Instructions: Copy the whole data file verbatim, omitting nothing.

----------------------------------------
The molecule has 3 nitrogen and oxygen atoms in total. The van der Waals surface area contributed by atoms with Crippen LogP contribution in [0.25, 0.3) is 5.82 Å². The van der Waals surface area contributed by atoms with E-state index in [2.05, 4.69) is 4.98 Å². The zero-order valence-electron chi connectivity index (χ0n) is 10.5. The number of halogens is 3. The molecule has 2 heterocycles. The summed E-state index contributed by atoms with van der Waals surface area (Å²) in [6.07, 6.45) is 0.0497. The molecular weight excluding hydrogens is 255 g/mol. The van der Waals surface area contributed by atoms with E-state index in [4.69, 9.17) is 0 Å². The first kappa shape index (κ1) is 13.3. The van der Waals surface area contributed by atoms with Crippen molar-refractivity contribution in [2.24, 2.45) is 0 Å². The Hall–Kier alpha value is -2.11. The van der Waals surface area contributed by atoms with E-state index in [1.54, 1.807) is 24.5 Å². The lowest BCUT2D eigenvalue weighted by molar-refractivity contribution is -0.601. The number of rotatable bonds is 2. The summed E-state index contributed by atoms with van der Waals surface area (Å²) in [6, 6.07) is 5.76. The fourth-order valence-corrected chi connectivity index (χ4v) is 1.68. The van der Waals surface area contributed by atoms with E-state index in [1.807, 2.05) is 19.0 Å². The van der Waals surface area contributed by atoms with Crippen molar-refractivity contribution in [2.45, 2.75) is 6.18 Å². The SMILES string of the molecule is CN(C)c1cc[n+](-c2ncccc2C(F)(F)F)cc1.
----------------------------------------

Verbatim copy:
The molecule has 3 nitrogen and oxygen atoms in total. The van der Waals surface area contributed by atoms with Crippen LogP contribution in [0.25, 0.3) is 5.82 Å². The van der Waals surface area contributed by atoms with E-state index in [2.05, 4.69) is 4.98 Å². The zero-order valence-electron chi connectivity index (χ0n) is 10.5. The number of halogens is 3. The molecule has 2 heterocycles. The summed E-state index contributed by atoms with van der Waals surface area (Å²) in [6.07, 6.45) is 0.0497. The molecular weight excluding hydrogens is 255 g/mol. The van der Waals surface area contributed by atoms with E-state index in [4.69, 9.17) is 0 Å². The first kappa shape index (κ1) is 13.3. The van der Waals surface area contributed by atoms with Crippen molar-refractivity contribution in [2.24, 2.45) is 0 Å². The Hall–Kier alpha value is -2.11. The van der Waals surface area contributed by atoms with E-state index in [1.54, 1.807) is 24.5 Å². The lowest BCUT2D eigenvalue weighted by molar-refractivity contribution is -0.601. The number of rotatable bonds is 2. The summed E-state index contributed by atoms with van der Waals surface area (Å²) in [6, 6.07) is 5.76. The fourth-order valence-corrected chi connectivity index (χ4v) is 1.68. The van der Waals surface area contributed by atoms with E-state index in [1.807, 2.05) is 19.0 Å². The van der Waals surface area contributed by atoms with Crippen molar-refractivity contribution in [2.45, 2.75) is 6.18 Å². The SMILES string of the molecule is CN(C)c1cc[n+](-c2ncccc2C(F)(F)F)cc1.